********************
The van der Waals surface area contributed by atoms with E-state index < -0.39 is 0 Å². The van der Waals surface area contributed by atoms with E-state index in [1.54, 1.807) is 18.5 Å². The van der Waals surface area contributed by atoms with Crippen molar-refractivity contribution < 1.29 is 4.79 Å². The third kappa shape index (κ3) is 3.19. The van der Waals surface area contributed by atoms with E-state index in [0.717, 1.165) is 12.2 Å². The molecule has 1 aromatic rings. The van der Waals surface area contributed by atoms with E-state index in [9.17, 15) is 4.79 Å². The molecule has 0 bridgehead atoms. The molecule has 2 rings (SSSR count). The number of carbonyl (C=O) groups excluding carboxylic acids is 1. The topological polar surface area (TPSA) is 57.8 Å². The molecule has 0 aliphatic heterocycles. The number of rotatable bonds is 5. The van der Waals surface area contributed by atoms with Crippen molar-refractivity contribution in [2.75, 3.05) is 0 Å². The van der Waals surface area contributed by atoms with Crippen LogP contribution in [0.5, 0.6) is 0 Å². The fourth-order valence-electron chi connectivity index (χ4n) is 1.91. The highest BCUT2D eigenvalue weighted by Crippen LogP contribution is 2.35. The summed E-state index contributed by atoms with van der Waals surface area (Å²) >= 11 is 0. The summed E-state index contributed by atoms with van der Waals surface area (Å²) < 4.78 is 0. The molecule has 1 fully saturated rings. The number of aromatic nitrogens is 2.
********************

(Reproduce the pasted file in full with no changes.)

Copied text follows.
The van der Waals surface area contributed by atoms with E-state index < -0.39 is 0 Å². The van der Waals surface area contributed by atoms with E-state index in [1.54, 1.807) is 18.5 Å². The van der Waals surface area contributed by atoms with Crippen molar-refractivity contribution < 1.29 is 4.79 Å². The third kappa shape index (κ3) is 3.19. The van der Waals surface area contributed by atoms with E-state index in [0.717, 1.165) is 12.2 Å². The molecule has 1 aromatic rings. The van der Waals surface area contributed by atoms with E-state index in [9.17, 15) is 4.79 Å². The molecule has 0 bridgehead atoms. The molecule has 2 rings (SSSR count). The number of carbonyl (C=O) groups excluding carboxylic acids is 1. The topological polar surface area (TPSA) is 57.8 Å². The molecule has 0 aliphatic heterocycles. The number of rotatable bonds is 5. The van der Waals surface area contributed by atoms with Crippen molar-refractivity contribution in [2.75, 3.05) is 0 Å². The van der Waals surface area contributed by atoms with Crippen LogP contribution in [0.5, 0.6) is 0 Å². The fourth-order valence-electron chi connectivity index (χ4n) is 1.91. The highest BCUT2D eigenvalue weighted by Crippen LogP contribution is 2.35. The summed E-state index contributed by atoms with van der Waals surface area (Å²) >= 11 is 0. The summed E-state index contributed by atoms with van der Waals surface area (Å²) < 4.78 is 0. The molecule has 1 fully saturated rings. The number of aromatic nitrogens is 2.